Previous Article WWWiz Home Next Article


Senate Opts for Internet Gambling Ban

Rather Than Regulation

by Shelley M. Liberto, Esq.

In May of this year, Senator Jon Kyl (R-Arizona) successfully garnered a unanimous vote from the Senate's Technology, Terrorism and Government Information Subcommittee to pass his Internet Gambling Prohibition Act. The Bill is marked by a policy choice of outright prohibition of Internet gambling rather than government regulation as is followed under the Australian model. The prohibition would not apply to "closed-loop" gambling intra-state. The Bill also includes a controversial provision calling for criminal penalties against Internet Service Providers for hosting illegal Internet gambling sites.

Kyl's bill would include the Internet as one of several illegal means of hosting interstate and foreign gambling under existing laws that now prohibit gambling over wire communications such as telephones. In his introductory statement, Kyl cites gambling addiction and "terrible consequences for families and communities" as the motivation for the legislation. According to Kyl, the Justice Department estimates that Internet gambling was a $600,000,000 industry in 1997. As proposed, the Act would slap cybercasino operators with fines of up to $20,000 and four years in prison for each violation. Internet casinos based on Indian reservations would also be prohibited. An earlier draft of the bill would have penalized "casual" bettors with $500 fines and three months in prison for each gambling act. This provision was dropped from the final version. Additionally, Internet Service Providers will be held criminally liable unless the provider removes or disables access to gambling sites hosted by it in a "reasonable and expeditious manner."

The Bill does, however, allow "closed-loop" subscriber-based gambling services. To qualify for the exception, Internet gambling must be authorized and operated in accordance with the laws of the state in which it is located, and be used exclusively for placing and receiving wagers within the state. Furthermore, gamblers must subscribe with the government to be allowed to gamble on such an intrastate system. They must also be physically located within the state to gamble. States would also be required to institute a customer verification and age verification system to allow gambling within their jurisdictions.

As may be expected, the proposal has been met with some controversy. Proponents of the bill testified before the House Small Business Committee that a business with 1,000 workers can anticipate increased personnel costs of $500,000 a year due to job absenteeism and declining productivity simply as a result of legalized Internet gambling. They argue that Internet gambling enhances the addictive nature of gambling because it is so easy to log on at home and place a bet. Professor John Kindt testified that electronic gambling in "virtual casinos" on the Internet is the "hard-core cocaine of gambling." Wisconsin Attorney General James Doyle testified before the Senate Judiciary Committee that, because Internet gambling is unregulated, such gambles are "sucker bets" which result in unfair pay-outs.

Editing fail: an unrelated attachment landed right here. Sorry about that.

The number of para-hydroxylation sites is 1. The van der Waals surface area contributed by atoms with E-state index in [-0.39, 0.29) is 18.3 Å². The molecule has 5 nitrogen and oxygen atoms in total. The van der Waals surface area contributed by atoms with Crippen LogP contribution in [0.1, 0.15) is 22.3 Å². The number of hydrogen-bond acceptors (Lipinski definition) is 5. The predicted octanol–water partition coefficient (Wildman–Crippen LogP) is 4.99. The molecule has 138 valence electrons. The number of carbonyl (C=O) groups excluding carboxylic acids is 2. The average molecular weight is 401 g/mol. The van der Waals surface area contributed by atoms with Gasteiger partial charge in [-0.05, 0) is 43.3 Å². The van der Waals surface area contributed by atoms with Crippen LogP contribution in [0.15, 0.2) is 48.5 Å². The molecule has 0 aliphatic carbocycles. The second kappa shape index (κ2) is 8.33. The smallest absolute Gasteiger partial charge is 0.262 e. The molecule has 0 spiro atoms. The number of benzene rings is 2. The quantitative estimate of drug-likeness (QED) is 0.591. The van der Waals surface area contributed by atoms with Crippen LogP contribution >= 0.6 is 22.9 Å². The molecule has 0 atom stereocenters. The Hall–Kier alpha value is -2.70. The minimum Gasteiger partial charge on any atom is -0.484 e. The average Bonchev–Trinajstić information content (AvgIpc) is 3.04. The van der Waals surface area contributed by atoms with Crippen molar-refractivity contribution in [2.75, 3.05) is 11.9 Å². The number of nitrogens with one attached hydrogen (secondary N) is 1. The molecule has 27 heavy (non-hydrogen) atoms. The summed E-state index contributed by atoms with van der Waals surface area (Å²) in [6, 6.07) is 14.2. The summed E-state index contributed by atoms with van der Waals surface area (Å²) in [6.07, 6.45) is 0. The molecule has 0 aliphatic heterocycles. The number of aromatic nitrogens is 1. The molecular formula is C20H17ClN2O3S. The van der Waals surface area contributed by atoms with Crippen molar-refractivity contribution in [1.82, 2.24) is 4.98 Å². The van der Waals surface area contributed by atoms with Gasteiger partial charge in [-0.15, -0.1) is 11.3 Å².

On the other hand, the Australian government has chosen to avoid outright prohibition in favor of regulation. Under the Australian model, Internet casinos register with the government and pay a license fee. They are also subject to direct government regulation and reporting requirements. Australians generally use the same standards for land-based gambling by doing background checks, checking the solvency of companies, and testing the fairness of the games. Proponents of the Australian model argue that the international nature of the Internet renders the proposed Act, which prohibits Internet gambling altogether, unenforceable as against off-shore casinos. Internet service providers are also concerned that the government is turning them into cyberspace police, charged with the responsibility of surveillance of their clients' activities.

The proposed Bill would not ban hotel-casinos from advertising or offering "how-to" gambling emulations on their Web sites. Nor would it stop domestic gambling on cybercasino sites located abroad. Furthermore, although the Senate voted 90-10 to ban online gambling last year, that law did not clear the full Congress. Given the history of this issue in Congress, and the regulatory alternatives offered under the Australian model, passage of the Act as law in its present form is anything but a sure bet.

Shelley M. Liberto is an attorney whose practice focuses on software- and Internet-related issues. His Web site is located at


Copyright (C) 1998 WWWiz Corporation - All Rights Reserved
Phone: 714.848.9600 FAX: 714.375.2493
WWWiz Web site developed and maintained by
GRAFX Digital Studio

Previous Article Next Article
WWWiz Home